Soulgé sur Ouette, a bit of history

Two main roads cross in the town.
The passage of large cars and the presence of a post office supplied commerce.
There was a weaving industry and lime kilns which are now destroyed.

Some castelains, whose families have now disappeared, resided in the commune.
A document of 1637 mentions the nobility of Soulgé-Le-Bruant
Earth lords:
Sir Galoys d’Aché and Lady Renée du Bellay…
Messire Charles d’Aché, Baron de Loré…
Messire Guy de Vallory and Anne de Goué, Lords of La Motte and nobles
Loys, Brandelis and Charles Devaloys, Lords of the Pommeraie, the Chair, the Motte
Miss Julienne and Gabrielle, their children.
Demoiselles Marguerite and Françoise Vallory, from Chantepie et du Parc, sister of Messire de Vallory.

In 1640, a contagious disease wreaked great havoc among the inhabitants of Soulgé-Le-Bruant. It killed nearly a quarter of the population. And a hundred years later, in 1740, the priest of the time wrote that such a great famine had been raging for two years that the inhabitants were eating cabbages and eating them up to their trunks.

At the time of the Revolution, the Lord of the Motte-Valory, a descendant of the Park family, who did not want to submit to the laws of the government, went abroad and his property was sold.

During the War of 1870, Soulgé-Le-Bruant and Nuillé-sur-Ouette were not too badly ransacked by the Prussians (who stopped at the gates of Laval). In several houses, they demanded cognac. The peasants had hidden what they had precious.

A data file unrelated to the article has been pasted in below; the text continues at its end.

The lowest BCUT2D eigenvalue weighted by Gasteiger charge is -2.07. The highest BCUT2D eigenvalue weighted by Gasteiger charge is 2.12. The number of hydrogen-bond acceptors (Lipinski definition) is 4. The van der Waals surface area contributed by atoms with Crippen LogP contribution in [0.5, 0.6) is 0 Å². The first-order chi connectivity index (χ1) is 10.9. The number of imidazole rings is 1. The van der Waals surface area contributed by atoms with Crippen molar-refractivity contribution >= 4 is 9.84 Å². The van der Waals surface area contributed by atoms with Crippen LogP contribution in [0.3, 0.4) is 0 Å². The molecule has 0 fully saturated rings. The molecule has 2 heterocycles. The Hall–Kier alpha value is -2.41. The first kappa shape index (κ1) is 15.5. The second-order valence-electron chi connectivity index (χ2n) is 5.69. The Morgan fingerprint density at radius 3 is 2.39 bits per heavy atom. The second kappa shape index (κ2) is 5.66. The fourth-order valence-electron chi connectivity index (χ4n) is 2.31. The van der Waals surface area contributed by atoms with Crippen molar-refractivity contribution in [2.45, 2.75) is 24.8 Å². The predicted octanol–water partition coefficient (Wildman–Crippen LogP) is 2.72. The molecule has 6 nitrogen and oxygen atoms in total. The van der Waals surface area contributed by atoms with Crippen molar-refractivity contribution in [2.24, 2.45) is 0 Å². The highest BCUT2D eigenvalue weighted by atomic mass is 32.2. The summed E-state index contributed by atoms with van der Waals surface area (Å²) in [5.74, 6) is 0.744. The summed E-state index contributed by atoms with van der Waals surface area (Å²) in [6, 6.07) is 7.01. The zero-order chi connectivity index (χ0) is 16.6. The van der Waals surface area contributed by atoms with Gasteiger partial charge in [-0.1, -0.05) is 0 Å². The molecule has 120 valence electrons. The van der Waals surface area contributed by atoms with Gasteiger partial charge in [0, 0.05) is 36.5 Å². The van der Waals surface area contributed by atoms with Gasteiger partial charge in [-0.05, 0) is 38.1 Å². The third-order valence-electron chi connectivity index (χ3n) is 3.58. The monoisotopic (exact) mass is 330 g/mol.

In 1877, a post office was set up in Soulgé-Le-Bruant, the telegraph in 1884. The mail was important, it was mainly addressed to the notary’s office, to a local businessman who employed nearly one hundred workers, to a wholesale wine market in the commune, and to the lawyer Maitre Lesage, who officiated at the Court of Cassation and the Conseil d’Etat but stayed for three months of the year in Soulgé-Le-Bruant.

The church dates from 1879, it is of Gothic architecture, sober ornament. Seven stained glass windows form the choir, the one at the back of the apse represents the patron saint of the town: Saint Médard, with Saint Louis. On the sides are scenes from the life of the Blessed Virgin: the Annunciation and the presentation of Mary in the Temple with her parents Saint Joachin and Saint Anne.

The wash house of Saint Médard is well worth a little detour. This fountain has never run out of water. It is in the lower part of the village.

In 1973, Soulgé-Le-Bruant and Nuillé-sur-Ouette merged and gave way to a single village, Soulgé-Sur-Ouette.